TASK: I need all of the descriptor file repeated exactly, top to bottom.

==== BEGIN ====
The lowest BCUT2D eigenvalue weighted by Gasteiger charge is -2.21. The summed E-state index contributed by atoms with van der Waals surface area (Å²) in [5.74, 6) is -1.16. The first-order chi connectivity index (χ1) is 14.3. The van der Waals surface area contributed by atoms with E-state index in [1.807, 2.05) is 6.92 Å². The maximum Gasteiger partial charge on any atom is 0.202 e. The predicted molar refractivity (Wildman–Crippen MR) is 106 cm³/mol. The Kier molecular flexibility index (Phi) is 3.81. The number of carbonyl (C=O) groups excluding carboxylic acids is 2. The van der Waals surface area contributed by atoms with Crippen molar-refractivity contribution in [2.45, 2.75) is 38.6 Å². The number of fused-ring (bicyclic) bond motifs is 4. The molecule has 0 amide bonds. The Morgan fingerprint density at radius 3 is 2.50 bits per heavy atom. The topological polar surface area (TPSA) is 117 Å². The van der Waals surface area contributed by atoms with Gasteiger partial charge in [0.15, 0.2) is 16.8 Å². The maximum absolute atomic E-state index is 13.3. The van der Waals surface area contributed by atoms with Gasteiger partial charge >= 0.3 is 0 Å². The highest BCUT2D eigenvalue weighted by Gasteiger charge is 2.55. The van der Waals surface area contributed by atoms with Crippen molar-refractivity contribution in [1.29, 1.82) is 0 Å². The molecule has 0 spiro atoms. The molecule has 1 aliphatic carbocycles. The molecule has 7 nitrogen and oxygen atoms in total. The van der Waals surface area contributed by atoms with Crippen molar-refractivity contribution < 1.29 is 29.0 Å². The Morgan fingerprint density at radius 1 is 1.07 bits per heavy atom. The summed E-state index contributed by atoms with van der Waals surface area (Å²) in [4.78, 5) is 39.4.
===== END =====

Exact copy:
The lowest BCUT2D eigenvalue weighted by Gasteiger charge is -2.21. The summed E-state index contributed by atoms with van der Waals surface area (Å²) in [5.74, 6) is -1.16. The first-order chi connectivity index (χ1) is 14.3. The van der Waals surface area contributed by atoms with E-state index in [1.807, 2.05) is 6.92 Å². The maximum Gasteiger partial charge on any atom is 0.202 e. The predicted molar refractivity (Wildman–Crippen MR) is 106 cm³/mol. The Kier molecular flexibility index (Phi) is 3.81. The number of carbonyl (C=O) groups excluding carboxylic acids is 2. The van der Waals surface area contributed by atoms with Crippen molar-refractivity contribution in [2.45, 2.75) is 38.6 Å². The number of fused-ring (bicyclic) bond motifs is 4. The molecule has 0 amide bonds. The Morgan fingerprint density at radius 3 is 2.50 bits per heavy atom. The topological polar surface area (TPSA) is 117 Å². The van der Waals surface area contributed by atoms with Gasteiger partial charge in [0.15, 0.2) is 16.8 Å². The maximum absolute atomic E-state index is 13.3. The van der Waals surface area contributed by atoms with Gasteiger partial charge >= 0.3 is 0 Å². The highest BCUT2D eigenvalue weighted by Gasteiger charge is 2.55. The van der Waals surface area contributed by atoms with Crippen molar-refractivity contribution in [1.29, 1.82) is 0 Å². The molecule has 0 spiro atoms. The molecule has 1 aliphatic carbocycles. The molecule has 7 nitrogen and oxygen atoms in total. The van der Waals surface area contributed by atoms with Crippen molar-refractivity contribution < 1.29 is 29.0 Å². The Morgan fingerprint density at radius 1 is 1.07 bits per heavy atom. The summed E-state index contributed by atoms with van der Waals surface area (Å²) in [4.78, 5) is 39.4.